After trimming construction costs by $97,000, the Kimberley Special Care Home Society is ready to begin work on its intermediate care facility on September 1.
Norm Thomas, chairman of the Society, said Wednesday the Canadian Mortgage and Housing Corporation (CMHC) has given its unofficial approval to the Special Care Home mortgage and Fabco Construction of Kimberley is ready to start work September 1.
The CMHC has been the major stumbling block for the Home during the past several months.
The B.C. director of the CMHC had told the Society the federal agency would not even look at the Society's application for a mortgage until a minimum of $100,000 was cut from Fabco's tender of $947,250 on the project.
After rejecting a suggestion by CMHC that the building be put to retender, a meeting between the architect, the Society and the contractor resulted in the original tender being reduced to $850,300.
Although the building will now be without air conditioning, carpeting and an inside sprinkling 'system, at least it will be built.
"The local fire department is not happy (about the removal of the sprinkling system)," Thomas said, "but it was a question of making cuts or losing the building so we really had no choice."
To compensate for the lack of a sprinkling system,the building will have a fire wall, smoke detectors and more fire exits.
Ducts will be built into the walls so in future a refrigeration unit can easily be put in to provide air conditioning at a minimum of expense, Thomas said.
And the Rotary Club will be approached to raise money to buy the carpetting so, as Thomas said, "it's not quite as serious as it sounds."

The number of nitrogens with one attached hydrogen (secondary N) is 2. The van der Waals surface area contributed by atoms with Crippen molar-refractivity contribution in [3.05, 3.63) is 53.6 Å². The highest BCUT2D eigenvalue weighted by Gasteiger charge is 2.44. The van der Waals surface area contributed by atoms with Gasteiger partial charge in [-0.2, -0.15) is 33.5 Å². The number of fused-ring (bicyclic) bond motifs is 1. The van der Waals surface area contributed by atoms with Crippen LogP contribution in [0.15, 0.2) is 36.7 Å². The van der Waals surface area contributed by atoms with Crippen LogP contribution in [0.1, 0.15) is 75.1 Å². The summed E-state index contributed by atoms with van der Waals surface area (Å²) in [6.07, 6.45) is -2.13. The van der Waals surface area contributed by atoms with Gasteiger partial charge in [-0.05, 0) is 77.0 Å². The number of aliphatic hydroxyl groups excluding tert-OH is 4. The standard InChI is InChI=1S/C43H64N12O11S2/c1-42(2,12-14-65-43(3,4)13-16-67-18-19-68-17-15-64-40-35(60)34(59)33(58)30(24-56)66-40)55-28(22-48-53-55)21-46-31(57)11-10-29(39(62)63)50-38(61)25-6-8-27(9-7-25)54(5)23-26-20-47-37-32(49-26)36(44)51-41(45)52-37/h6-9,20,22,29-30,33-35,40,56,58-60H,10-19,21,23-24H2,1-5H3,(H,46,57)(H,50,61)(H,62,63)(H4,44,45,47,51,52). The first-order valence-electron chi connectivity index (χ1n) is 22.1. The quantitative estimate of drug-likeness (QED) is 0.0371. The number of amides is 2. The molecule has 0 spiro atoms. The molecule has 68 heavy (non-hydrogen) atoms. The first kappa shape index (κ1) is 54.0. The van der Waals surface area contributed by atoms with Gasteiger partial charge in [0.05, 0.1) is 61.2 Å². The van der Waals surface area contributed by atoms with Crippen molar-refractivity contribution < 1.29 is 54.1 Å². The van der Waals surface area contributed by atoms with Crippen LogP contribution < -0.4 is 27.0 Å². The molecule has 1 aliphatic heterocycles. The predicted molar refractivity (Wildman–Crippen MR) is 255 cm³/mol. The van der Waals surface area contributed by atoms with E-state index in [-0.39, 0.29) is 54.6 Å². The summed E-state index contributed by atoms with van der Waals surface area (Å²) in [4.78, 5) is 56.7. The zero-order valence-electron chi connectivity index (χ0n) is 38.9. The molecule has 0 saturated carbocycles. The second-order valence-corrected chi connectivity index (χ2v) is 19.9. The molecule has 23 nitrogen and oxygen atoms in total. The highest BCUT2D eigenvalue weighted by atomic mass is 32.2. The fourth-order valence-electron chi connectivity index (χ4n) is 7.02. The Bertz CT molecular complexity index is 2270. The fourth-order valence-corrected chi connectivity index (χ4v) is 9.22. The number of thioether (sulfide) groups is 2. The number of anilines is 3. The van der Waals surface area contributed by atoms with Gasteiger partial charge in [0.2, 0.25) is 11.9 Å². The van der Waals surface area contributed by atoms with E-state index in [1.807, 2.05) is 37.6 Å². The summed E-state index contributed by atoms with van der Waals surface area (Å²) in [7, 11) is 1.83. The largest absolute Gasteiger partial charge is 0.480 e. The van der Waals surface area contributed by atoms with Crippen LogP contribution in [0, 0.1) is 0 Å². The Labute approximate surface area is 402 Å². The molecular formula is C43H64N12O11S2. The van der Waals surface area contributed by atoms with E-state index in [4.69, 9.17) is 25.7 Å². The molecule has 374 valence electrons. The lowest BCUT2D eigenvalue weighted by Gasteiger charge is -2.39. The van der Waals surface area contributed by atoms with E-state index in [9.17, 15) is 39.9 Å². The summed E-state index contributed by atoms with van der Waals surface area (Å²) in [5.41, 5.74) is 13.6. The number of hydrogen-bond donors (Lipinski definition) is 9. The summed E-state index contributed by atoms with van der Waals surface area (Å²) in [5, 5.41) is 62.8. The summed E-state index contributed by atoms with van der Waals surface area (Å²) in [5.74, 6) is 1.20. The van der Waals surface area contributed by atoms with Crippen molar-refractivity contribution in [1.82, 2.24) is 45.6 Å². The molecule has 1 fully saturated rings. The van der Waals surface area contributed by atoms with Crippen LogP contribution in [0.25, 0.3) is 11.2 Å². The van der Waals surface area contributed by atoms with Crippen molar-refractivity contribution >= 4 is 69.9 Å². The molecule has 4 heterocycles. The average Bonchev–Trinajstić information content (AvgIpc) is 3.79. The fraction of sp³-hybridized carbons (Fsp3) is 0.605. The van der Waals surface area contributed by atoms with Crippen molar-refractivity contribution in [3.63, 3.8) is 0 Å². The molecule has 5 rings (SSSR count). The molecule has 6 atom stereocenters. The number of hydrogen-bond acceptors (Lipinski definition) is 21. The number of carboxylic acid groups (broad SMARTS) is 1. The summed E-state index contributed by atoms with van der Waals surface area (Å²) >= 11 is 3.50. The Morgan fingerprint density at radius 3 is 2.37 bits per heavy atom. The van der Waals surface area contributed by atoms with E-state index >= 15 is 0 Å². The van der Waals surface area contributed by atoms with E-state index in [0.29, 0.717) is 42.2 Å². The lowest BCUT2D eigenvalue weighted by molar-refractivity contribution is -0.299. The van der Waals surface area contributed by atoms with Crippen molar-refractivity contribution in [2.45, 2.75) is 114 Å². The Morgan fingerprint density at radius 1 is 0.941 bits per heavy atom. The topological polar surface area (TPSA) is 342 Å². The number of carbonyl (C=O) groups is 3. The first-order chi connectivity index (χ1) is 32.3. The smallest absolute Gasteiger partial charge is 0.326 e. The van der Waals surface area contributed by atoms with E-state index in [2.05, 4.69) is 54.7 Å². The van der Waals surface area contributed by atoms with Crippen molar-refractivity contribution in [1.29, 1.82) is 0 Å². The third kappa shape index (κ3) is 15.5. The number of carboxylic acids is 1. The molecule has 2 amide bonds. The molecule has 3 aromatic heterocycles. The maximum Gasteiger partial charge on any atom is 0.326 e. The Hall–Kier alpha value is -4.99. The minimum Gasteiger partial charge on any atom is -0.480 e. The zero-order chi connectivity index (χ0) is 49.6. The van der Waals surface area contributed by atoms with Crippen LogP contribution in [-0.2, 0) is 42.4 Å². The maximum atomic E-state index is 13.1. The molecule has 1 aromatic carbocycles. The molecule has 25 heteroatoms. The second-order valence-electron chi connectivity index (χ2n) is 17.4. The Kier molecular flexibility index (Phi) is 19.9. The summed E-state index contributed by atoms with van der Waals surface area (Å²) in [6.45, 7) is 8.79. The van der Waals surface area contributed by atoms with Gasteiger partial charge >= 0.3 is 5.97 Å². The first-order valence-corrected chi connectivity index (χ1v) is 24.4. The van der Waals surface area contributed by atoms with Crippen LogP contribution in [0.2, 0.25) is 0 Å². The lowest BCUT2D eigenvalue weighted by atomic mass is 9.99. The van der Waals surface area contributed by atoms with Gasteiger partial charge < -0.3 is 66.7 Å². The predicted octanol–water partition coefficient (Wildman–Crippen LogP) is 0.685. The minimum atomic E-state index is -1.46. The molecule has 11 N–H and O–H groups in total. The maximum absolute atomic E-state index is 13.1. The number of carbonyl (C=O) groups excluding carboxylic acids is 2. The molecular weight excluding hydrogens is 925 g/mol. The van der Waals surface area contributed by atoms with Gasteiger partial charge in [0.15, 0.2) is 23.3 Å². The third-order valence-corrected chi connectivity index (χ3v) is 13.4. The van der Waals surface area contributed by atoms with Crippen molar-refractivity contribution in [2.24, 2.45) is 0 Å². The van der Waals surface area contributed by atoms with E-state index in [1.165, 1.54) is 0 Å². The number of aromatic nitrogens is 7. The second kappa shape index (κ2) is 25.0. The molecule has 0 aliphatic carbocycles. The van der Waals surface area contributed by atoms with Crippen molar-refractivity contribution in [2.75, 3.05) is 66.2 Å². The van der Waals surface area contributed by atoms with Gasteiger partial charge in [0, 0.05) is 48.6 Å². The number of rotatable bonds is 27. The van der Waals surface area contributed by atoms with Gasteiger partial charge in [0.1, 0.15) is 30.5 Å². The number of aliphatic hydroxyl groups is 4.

As soon as the building opens on its three acre site adjacent to the hospital, its four double rooms and 32 single rooms will all be occupied and the Home will have a waiting list of eight.
Staff for the Home will include a full-time registered nurse who will also act as matron, four personal care aides, three housekeeping aides, two cooks, a part-time maintenance man and a full-time secretary.
As well as the CMHC mortgage on 55 per cent of the capital costs, financing is coming from the provincial government in a grant to cover 35 per cent of the capital costs, architects fees, land, landscaping, and some fixed equipment.
Donations amounting to $77,000 from the community will be used to reduce the mortgage.
As well as a federal grant of 10 per cent, the city of Kimberley has donated $25,000 to be used to purchase the land from Cominco and Crestbrook Forest Industries has promised a donation of $5,000. Thomas says Cominco has also said it will make a donation.
Several donations from individuals have also contributed significantly to the project. Joe Frodyma, now deceased, made a $5,000 donation and Thomas said there have been three donations of $1,000 each from pensioners in the community.
Pledges by individuals bring in about $1,000 a month. This money and hopefully more donations in future will be used to furnish the rooms including the dining room, sitting room and some smaller recreation areas.
Thomas says the Society doesn't anticipate any problems in furnishing the rooms, the cost of which is not covered in any of the federal or provincial grants.
"Once people see the building actually started they will start helping out."
Fabco estimates the building will take about eight months to complete with opening slated for late spring.
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